The Word of the Week comes from the Grass-Mud Horse Lexicon, a glossary of terms created by Chinese netizens and encountered in online political discussions. These are the words of China’s online “resistance discourse,” used to mock and subvert the official language around censorship and political correctness.
Nickname for former president Hu Jintao. The South Korean tire brand Kumho is called 锦湖 Jǐnhú in Chinese, a name which can be read in reverse as the first two syllables of Hu Jintao’s name. “Tire” came into common netizen parlance around March 2012, when Bo Xilai was replaced as Chongqing Party chief.
I heard that after Teletubby cut off Hot Pot*, parent company Master Kang was strangled by Tire and Teletubby. This was that firecracker bang you heard before dawn on the 20th [of March, 2012], the sound of Master Kang’s crushing defeat. While Teletubby’s film and TV careertook off over the past nine years, his heart is still in the right place. He is, after all, the man who 20 years ago stood outside Bacon Hall** behind Yangzhou Fried Rice. All thatsinging and hot pot eating depleted nine years of effort. Thank goodness Tire never took off his camouflage, so that he could ultimately take down Instant Noodles.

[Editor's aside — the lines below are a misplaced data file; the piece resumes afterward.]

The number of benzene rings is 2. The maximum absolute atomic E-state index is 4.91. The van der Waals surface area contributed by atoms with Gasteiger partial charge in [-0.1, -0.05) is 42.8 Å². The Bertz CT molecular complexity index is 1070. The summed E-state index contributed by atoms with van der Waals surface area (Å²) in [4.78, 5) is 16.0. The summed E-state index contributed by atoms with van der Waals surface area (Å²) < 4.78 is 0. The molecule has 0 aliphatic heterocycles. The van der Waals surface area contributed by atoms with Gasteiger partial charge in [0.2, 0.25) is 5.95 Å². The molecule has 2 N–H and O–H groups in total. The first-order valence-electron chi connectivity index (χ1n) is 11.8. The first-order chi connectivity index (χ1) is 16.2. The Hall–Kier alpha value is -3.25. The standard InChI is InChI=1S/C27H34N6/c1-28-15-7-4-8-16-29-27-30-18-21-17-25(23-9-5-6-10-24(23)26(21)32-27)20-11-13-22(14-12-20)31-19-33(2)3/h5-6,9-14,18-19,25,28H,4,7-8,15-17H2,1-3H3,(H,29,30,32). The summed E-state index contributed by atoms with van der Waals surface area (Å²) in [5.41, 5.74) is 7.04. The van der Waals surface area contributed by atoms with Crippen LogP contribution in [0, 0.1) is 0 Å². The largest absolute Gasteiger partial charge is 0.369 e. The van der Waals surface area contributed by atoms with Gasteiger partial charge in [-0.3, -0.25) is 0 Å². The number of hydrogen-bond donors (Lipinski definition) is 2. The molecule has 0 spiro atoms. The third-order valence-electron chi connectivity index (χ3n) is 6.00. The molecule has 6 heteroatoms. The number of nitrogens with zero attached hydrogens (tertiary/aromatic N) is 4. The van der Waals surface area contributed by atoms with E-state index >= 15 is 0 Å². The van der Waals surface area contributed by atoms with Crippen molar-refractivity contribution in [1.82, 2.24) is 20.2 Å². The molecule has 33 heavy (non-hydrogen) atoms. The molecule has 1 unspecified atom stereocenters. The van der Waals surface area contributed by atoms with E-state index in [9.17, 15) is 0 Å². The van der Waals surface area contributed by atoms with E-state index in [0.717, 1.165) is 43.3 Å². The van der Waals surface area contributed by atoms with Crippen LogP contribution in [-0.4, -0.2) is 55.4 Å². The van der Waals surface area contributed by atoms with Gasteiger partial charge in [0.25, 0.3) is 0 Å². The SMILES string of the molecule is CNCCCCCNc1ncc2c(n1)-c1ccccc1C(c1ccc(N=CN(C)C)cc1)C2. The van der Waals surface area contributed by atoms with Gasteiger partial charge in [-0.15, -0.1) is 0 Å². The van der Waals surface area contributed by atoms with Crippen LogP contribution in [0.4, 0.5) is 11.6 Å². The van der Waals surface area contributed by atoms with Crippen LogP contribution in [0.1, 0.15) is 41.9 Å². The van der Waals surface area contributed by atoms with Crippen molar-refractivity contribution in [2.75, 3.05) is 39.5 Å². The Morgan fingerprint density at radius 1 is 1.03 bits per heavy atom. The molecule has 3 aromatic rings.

* Bo Xilai was Party boss of Chongqing, a city renowned for its hot pot.
** Mao Zedong is also known as cured meat by netizens.
Want to learn more subversive netizen slang? Check out Decoding the Chinese Internet: A Glossary of Political Slang. Available for $2.99 in the Kindle, Google Play, and iTunes stores. All proceeds from the sale of this eBook support China Digital Times.